Our Blog

May 30, 2024

How to Protect Your Spine, Joints, and Low Back at Work

Key Points:

  • Neither sitting nor standing all day is beneficial for our spine and joints, we should all aim to both sit and stand throughout the work day, and take movement and stretch breaks.
  • The most important thing with standing jobs is not to bend forward at the waist, which can cause lower back pain.
  • Some tools for keeping your spine and joints healthy at work include good supportive tennis shoes, a standing desk, a laptop stand with a separate keyboard to elevate your screen to eye level, and more.

Whether you work remotely or in the office, in a “white collar” or “blue collar” job, we all should be mindful of how we stand, sit, and move at work. There isn’t really one ideal job in terms of your spine and joint health — sitting all day at a desk isn’t ideal, but neither is being on your feet all day. 

Whatever job you have, we have to be a little more intentional to protecting our spine and joints throughout the day. But once you’re conscious of your posture and movement habits at work, you can improve the wear and tear on your spine and joints and prevent serious injury. 

Let’s review how you can protect your spine and joints at work, why it’s necessary, tips for standing jobs and desk jobs, and some tools to support your efforts to have good posture and alignment. 

Table of Contents:

  • Why You Need to Protect Your Spine and Joints at Work
  • If You Have a Desk Job
  • If You Have a Standing Job
  • Essential Tools for Good Posture at Work

Why You Need to Protect Your Spine and Joints at Work

It might seem tedious or even unnecessary to have good posture and implement various techniques to protect our spine, joints, and lower back (a common area of complaint for most people). But it does make a difference in your long-term spine and joint health when you can take a few simple steps each day to protect these key structural components of your body.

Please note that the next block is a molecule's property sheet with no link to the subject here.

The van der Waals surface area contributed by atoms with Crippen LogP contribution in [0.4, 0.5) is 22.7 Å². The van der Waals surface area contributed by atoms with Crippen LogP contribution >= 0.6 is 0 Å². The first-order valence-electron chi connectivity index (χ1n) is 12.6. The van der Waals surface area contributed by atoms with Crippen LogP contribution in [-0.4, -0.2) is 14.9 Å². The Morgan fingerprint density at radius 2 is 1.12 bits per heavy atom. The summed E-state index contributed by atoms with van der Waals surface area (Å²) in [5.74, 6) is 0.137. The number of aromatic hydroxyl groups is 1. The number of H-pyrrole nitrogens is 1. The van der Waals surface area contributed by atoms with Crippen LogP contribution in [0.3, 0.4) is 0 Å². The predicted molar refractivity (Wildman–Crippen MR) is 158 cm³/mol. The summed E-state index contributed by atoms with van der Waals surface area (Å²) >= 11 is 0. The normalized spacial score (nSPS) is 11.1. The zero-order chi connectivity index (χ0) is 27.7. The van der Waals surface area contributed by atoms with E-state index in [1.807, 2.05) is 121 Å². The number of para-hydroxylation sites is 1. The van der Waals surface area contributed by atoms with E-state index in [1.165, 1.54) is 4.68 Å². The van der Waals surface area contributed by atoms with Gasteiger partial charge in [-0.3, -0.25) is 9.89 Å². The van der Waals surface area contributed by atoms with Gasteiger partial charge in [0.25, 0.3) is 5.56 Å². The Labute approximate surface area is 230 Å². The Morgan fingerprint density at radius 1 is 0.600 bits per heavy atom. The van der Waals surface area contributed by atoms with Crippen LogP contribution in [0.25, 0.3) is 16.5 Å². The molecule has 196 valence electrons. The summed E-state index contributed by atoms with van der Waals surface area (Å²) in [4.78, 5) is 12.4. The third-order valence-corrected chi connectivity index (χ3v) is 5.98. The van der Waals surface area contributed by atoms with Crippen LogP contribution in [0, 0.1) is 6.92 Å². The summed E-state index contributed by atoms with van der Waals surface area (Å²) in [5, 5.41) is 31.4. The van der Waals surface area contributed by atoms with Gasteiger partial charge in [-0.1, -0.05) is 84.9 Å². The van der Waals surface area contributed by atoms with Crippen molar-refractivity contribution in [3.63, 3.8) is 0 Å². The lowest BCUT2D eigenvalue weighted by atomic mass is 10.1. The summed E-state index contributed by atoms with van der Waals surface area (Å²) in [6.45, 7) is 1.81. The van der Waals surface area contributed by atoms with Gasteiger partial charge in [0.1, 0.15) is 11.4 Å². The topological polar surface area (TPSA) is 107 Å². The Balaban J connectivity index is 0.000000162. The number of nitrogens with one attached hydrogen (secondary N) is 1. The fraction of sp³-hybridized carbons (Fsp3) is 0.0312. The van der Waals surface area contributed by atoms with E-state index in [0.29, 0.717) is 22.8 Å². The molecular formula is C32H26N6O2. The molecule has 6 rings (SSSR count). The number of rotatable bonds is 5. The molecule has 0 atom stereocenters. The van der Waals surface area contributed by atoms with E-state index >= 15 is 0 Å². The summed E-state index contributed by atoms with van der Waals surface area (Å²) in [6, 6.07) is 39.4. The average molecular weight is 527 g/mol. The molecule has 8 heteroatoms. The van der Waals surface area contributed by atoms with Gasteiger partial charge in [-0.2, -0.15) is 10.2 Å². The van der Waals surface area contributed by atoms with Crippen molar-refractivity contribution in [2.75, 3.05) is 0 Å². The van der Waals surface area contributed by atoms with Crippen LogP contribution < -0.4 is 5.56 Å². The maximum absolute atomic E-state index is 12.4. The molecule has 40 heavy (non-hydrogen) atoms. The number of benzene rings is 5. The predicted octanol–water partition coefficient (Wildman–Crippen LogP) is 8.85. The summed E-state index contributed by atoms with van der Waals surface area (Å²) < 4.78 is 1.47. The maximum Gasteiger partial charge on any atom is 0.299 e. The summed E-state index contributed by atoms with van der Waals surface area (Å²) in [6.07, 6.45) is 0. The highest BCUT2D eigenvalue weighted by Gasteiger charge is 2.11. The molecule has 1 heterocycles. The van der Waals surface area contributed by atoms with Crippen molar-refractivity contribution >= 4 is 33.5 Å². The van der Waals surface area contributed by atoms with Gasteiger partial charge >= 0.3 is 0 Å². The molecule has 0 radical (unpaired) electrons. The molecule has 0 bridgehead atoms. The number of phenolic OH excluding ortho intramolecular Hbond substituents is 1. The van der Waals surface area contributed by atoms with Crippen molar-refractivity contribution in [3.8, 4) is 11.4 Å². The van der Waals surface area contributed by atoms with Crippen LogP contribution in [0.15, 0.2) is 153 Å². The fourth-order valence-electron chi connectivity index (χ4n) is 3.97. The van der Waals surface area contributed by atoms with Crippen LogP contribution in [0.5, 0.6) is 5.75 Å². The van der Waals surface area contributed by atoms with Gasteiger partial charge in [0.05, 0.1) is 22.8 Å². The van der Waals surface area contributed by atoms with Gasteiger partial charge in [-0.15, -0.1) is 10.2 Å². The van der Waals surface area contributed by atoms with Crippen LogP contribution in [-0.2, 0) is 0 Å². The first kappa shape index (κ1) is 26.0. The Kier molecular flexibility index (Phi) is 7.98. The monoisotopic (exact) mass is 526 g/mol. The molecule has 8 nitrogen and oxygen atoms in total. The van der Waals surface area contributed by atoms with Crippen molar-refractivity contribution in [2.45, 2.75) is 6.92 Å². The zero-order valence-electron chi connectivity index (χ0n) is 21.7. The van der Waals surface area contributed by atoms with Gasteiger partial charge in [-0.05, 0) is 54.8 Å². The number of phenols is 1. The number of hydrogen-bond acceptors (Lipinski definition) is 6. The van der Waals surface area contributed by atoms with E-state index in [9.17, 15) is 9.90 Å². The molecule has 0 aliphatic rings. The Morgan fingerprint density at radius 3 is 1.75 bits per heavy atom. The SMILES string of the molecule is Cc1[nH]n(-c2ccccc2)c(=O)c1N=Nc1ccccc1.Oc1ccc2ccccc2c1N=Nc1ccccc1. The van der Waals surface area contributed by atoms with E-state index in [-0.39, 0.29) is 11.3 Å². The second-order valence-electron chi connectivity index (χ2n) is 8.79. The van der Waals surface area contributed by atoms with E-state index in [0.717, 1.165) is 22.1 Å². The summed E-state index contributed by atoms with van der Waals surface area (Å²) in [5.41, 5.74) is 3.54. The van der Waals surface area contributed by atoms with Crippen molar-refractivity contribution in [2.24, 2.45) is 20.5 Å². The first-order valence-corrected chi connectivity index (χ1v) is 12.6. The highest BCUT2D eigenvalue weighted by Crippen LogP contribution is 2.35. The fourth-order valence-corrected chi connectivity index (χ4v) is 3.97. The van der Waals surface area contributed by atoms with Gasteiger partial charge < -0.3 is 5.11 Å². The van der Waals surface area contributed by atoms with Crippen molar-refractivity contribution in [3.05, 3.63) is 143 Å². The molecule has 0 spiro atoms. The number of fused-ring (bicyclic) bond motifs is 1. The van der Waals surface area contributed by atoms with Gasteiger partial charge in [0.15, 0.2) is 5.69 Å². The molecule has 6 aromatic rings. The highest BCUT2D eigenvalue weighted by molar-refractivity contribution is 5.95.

Over time, it can mean the difference between having chronic pain or not, having degeneration in your joints or not, and even affecting how well you carry out basic daily tasks as you age.

Whether you’re at a desk all day or on your feet and moving, most jobs require some kind of repetitive movement that may put your spine and joints at risk. Alongside good nutrition and regular chiropractic appointments, we can take action to prevent injury and pain now — well before you feel any negative effects on your spine and joints.

If You Have a Desk Job

If you primarily sit at a desk and look at a computer screen all day, here’s what you can do to protect your spine and joints.

  • If possible, get a standing desk and alternate between sitting and standing positions. Spend no more than an hour and a half in either position. 
  • If you are able to walk and work at the same time, a walking pad is also great to have under your desk so that you can move (even slowly) as you work. Walking is excellent for keeping the body in alignment and gently moving the spine and lower back.
  • You can bring or keep a pair of tennis shoes at the office for standing if you find it more comfortable and supportive for your feet (instead of wearing heels, for example)
  • Set a timer that you have to get up and turn off for alternating sitting and standing. You could set the timer on your microwave for example if you work from home. If you’re in the office, find a place where you can leave a timer where you have to physically get up to turn it off. 
  • If you’re working at home on a computer and you don’t have a standing desk but there’s a bookcase available, you can put the laptop on the bookcase to act as a standing desk. In this case, you’ll also need a Bluetooth-connected keyboard to place at typing height while the laptop should be at eye level.

How to Sit Correctly at a Desk

When sitting at a desk in front of a computer screen, we want to make sure we stay as aligned as possible. That means your back and neck are straight, engaging your back muscles and core to do so. Arms are bent at roughly 90 degrees to reach your keyboard. Wrists are also straight and lifted up off the desk, not bent forward or back. Shoulders are back, again engaging those back muscles as well as lifting the chest.